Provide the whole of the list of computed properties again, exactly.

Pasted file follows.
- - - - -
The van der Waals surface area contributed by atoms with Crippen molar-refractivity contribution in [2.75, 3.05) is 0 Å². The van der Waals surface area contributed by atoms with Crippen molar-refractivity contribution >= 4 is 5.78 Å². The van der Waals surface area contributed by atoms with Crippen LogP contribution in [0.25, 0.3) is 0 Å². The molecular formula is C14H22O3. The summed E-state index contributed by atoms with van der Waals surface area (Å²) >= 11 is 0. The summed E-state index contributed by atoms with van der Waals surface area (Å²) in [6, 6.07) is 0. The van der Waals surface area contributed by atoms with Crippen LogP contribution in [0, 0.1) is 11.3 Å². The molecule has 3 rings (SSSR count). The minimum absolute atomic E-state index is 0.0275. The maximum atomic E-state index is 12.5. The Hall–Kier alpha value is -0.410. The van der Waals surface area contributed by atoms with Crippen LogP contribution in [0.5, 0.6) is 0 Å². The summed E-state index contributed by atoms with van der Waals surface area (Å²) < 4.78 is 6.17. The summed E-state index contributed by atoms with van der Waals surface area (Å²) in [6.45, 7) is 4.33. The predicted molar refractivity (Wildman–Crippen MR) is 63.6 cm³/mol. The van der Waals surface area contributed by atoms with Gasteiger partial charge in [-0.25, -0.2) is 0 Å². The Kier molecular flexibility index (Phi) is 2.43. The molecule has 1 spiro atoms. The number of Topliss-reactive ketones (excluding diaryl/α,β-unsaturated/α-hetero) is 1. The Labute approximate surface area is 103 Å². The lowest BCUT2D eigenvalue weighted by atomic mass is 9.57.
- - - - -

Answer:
The van der Waals surface area contributed by atoms with Crippen molar-refractivity contribution in [2.75, 3.05) is 0 Å². The van der Waals surface area contributed by atoms with Crippen molar-refractivity contribution >= 4 is 5.78 Å². The van der Waals surface area contributed by atoms with Crippen LogP contribution in [0.25, 0.3) is 0 Å². The molecular formula is C14H22O3. The summed E-state index contributed by atoms with van der Waals surface area (Å²) >= 11 is 0. The summed E-state index contributed by atoms with van der Waals surface area (Å²) in [6, 6.07) is 0. The van der Waals surface area contributed by atoms with Crippen LogP contribution in [0, 0.1) is 11.3 Å². The molecule has 3 rings (SSSR count). The minimum absolute atomic E-state index is 0.0275. The maximum atomic E-state index is 12.5. The Hall–Kier alpha value is -0.410. The van der Waals surface area contributed by atoms with Crippen LogP contribution in [0.5, 0.6) is 0 Å². The summed E-state index contributed by atoms with van der Waals surface area (Å²) < 4.78 is 6.17. The summed E-state index contributed by atoms with van der Waals surface area (Å²) in [6.45, 7) is 4.33. The predicted molar refractivity (Wildman–Crippen MR) is 63.6 cm³/mol. The van der Waals surface area contributed by atoms with Gasteiger partial charge in [-0.25, -0.2) is 0 Å². The Kier molecular flexibility index (Phi) is 2.43. The molecule has 1 spiro atoms. The number of Topliss-reactive ketones (excluding diaryl/α,β-unsaturated/α-hetero) is 1. The Labute approximate surface area is 103 Å². The lowest BCUT2D eigenvalue weighted by atomic mass is 9.57.